Sirenetta Leoni's insight:

Acting Career Coach, Gwyn Gilliss, provides an excellent and thorough explanation of what a talent agent's responsibilities are and aren't....and more important, what your obligations as a talent are once you get an agent. She does a great job of clearing up many misconceptions many actors have about agents, like, for example that you just can't expect to kick back and wait for the auditions to roll in once you have an agent. By the same token, you can't blame your agent for your lack of success, if you do little or nothing, to help them find you work. "Help me, help you" isn't just a famous line from a movie about an agent. It's actually what you agent expects and needs from you. 


By the way, though this article is primarily geared towards on-camera talent, 90% applies to voice talent as well. 

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Great Quotes Regarding Success, Failure, Creativity & Career from Top Comics | Mashable

Great Quotes Regarding Success, Failure, Creativity & Career from Top Comics | Mashable | Inside Voiceover—Cutting-edge Insights + Enlightening, Entertaining News for Voiceover Professionals | Scoop.it

"...find the motivation to follow a more rewarding career path....from an unexpected place, like the words of comedians. Funny folks like Amy Poehler and Louis C.K. might seem more likely to tickle your funny bone than inspire your thoughts, but if you stop laughing for a moment, you might learn something."

Sirenetta Leoni's insight:

Kudos to the person who did the research on this article for Mashable. This isn't just a rehash of the same old, same old stuff that's been floating around the web for years; they actually managed to find some great fresh, relevant quotes regarding success, failure, creativity and career from some of the very best & brightest comedic minds,

 

We love the logic and truth behind this one from Steve Martin: "Be so good they can't ignore you." 

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The sign of a real actor is enjoying the audition says director, Alexander Payne, in LA Times interview (video)

The sign of a real actor is enjoying the audition says director, Alexander Payne, in LA Times interview (video) | Inside Voiceover—Cutting-edge Insights + Enlightening, Entertaining News for Voiceover Professionals | Scoop.it
For actors, auditioning is part of the process, something that comes with the territory. For Will Forte, one of the stars of Alexander Payne's upcoming drama "Nebraska," it's cause for sheer terror.
Sirenetta Leoni's insight:

Interesting discussion with cast of Alexander Payne's newest film, "Nebraska" on the challenges and joy of auditioning with Will Forte, Bob Odenkirk, June Squibb and the director.

 

We love's Bob Odenkirk's take on it...don't worry about booking the role; just enjoy the audition and have a great time playing the part.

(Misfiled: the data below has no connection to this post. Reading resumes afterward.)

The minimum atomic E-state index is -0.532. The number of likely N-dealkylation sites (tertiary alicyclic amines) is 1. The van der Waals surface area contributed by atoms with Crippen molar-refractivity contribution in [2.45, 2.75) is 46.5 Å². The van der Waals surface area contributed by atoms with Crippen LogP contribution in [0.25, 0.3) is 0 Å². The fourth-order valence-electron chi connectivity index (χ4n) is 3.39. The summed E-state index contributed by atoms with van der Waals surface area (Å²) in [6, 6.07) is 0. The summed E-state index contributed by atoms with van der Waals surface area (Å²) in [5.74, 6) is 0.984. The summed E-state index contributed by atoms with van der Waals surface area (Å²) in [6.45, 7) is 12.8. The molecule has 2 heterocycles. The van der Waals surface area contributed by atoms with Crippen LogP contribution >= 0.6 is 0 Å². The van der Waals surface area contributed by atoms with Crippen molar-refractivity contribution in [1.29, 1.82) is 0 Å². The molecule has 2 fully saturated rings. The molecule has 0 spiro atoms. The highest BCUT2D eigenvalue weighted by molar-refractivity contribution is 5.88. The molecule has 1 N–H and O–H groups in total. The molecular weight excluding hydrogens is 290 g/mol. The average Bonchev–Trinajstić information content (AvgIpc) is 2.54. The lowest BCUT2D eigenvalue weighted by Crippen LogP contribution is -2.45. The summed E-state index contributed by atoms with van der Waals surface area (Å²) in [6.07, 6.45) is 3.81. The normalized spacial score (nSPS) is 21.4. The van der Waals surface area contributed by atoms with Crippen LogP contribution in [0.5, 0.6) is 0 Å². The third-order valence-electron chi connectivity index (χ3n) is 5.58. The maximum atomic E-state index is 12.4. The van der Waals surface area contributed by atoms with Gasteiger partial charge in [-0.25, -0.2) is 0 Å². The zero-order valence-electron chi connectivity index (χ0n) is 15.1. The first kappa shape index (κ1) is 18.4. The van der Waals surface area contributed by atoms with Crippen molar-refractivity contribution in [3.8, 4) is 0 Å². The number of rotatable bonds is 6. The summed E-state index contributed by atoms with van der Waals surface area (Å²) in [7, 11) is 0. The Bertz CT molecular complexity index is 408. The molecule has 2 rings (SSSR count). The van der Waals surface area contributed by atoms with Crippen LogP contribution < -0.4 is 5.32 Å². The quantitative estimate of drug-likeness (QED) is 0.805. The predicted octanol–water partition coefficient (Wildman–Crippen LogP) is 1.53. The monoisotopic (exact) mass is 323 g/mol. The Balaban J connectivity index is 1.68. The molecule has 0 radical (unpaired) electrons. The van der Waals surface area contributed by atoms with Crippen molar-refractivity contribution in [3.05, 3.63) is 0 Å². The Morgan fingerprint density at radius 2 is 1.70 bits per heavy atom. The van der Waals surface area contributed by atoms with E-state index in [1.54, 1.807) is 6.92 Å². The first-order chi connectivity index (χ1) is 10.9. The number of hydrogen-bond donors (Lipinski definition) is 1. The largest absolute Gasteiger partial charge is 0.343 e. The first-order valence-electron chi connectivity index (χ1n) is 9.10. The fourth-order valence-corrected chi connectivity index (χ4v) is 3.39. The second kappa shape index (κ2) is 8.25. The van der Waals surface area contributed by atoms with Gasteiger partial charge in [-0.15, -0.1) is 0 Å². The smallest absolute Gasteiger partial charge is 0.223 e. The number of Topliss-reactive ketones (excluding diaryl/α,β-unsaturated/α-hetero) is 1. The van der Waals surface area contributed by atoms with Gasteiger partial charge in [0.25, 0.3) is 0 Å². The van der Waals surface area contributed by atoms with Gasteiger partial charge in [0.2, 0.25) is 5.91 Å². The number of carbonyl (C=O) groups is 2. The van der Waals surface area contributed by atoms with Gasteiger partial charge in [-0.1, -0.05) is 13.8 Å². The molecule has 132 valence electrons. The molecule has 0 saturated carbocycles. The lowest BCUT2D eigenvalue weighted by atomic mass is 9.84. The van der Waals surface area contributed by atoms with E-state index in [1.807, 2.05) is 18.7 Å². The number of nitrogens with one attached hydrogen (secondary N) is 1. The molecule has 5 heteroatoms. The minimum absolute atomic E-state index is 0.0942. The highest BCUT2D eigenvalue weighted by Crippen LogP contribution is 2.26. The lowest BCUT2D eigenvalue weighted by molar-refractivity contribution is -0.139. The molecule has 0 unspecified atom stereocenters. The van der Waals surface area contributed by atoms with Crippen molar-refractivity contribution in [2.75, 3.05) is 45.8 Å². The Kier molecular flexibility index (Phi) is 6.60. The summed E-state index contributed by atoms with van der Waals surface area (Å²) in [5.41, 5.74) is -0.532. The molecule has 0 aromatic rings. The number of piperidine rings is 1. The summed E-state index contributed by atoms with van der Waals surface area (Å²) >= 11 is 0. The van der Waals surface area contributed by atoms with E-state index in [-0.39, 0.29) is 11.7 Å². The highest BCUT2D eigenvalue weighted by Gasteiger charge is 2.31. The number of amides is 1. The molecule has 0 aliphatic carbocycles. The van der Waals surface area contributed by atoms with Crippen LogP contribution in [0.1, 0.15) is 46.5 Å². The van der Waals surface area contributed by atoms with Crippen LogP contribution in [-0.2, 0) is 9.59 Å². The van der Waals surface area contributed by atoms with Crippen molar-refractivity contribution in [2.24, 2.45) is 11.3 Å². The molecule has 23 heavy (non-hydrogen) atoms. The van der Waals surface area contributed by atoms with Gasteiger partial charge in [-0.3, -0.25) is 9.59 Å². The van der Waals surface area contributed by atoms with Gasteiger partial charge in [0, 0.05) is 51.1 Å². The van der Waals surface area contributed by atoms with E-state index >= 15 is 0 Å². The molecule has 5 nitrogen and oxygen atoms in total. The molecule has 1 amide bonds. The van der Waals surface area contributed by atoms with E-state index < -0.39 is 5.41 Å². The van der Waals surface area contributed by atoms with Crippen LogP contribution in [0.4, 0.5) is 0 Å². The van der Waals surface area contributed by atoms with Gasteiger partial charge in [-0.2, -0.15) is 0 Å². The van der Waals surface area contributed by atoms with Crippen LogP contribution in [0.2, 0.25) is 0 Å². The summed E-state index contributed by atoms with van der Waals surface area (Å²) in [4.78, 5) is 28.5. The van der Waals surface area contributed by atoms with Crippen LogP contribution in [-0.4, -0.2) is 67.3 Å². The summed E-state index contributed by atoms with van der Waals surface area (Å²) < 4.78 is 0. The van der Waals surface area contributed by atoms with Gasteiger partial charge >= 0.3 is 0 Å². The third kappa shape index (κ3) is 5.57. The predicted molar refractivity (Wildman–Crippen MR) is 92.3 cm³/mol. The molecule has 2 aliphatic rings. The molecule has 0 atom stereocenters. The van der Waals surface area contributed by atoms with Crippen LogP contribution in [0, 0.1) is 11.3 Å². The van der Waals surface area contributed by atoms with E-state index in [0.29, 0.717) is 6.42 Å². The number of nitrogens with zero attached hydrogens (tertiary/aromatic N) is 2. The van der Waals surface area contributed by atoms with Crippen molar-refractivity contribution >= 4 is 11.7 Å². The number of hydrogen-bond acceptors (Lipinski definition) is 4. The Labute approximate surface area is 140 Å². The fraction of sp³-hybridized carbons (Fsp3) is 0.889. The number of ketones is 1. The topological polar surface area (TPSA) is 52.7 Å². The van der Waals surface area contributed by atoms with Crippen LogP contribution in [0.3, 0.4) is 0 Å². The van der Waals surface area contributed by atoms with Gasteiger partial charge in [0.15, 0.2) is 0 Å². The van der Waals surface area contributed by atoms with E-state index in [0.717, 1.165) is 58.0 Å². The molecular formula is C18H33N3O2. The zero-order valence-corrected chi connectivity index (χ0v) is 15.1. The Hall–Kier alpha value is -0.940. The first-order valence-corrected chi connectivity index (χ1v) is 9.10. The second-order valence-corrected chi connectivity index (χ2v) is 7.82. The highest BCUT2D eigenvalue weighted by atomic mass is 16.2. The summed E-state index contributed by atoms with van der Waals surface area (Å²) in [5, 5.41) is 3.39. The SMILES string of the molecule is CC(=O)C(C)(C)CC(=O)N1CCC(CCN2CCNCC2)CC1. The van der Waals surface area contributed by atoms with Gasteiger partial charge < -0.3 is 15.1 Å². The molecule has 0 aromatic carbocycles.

BTW, congratulations to Will Forte. Being in an Alexander Payne film is definitely a step up from "MacGruber."

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The Pros & Cons of Pay-to-Play Voiceover Sites: When Are They Worth Your Time & Effort? | Sound Advice

The Pros & Cons of Pay-to-Play Voiceover Sites: When Are They Worth Your Time & Effort? | Sound Advice | Inside Voiceover—Cutting-edge Insights + Enlightening, Entertaining News for Voiceover Professionals | Scoop.it

With the introduction of various Pay-to-Play (P2P) sites, such as voices.com and voice123.com, nonunion talent now have greater opportunities than ever before from these casting sites devoted to posting voice-over auditions from across the country and around the world for a broad range of productions.  These sites often offer free introductory opportunities, but are most effective when you register for a yearly subscription...

Sirenetta Leoni's insight:

Overall, we generally agree with Sound Advice's assessment, and encourage students to do the same once they've achieved an intermediate-level of training,  P2P sites are a good place to cut your teeth, get a lot of auditioning and self-directing experience under your belt, earn some income and build your business.

 

It also gives you a chance to make mistakes---which are inevitable in any business, especially when you are starting out---in relative anonymity. This way, by the time you actually land an agent, you'll feel a lot more confident by having actual auditioned for and, (hopefully) booked jobs, and less like a nooB. By the way, if you're getting a respectable return for the time and money you've invested in P2P sites, we'd encourage you to continue auditioning for them, even after you have representation.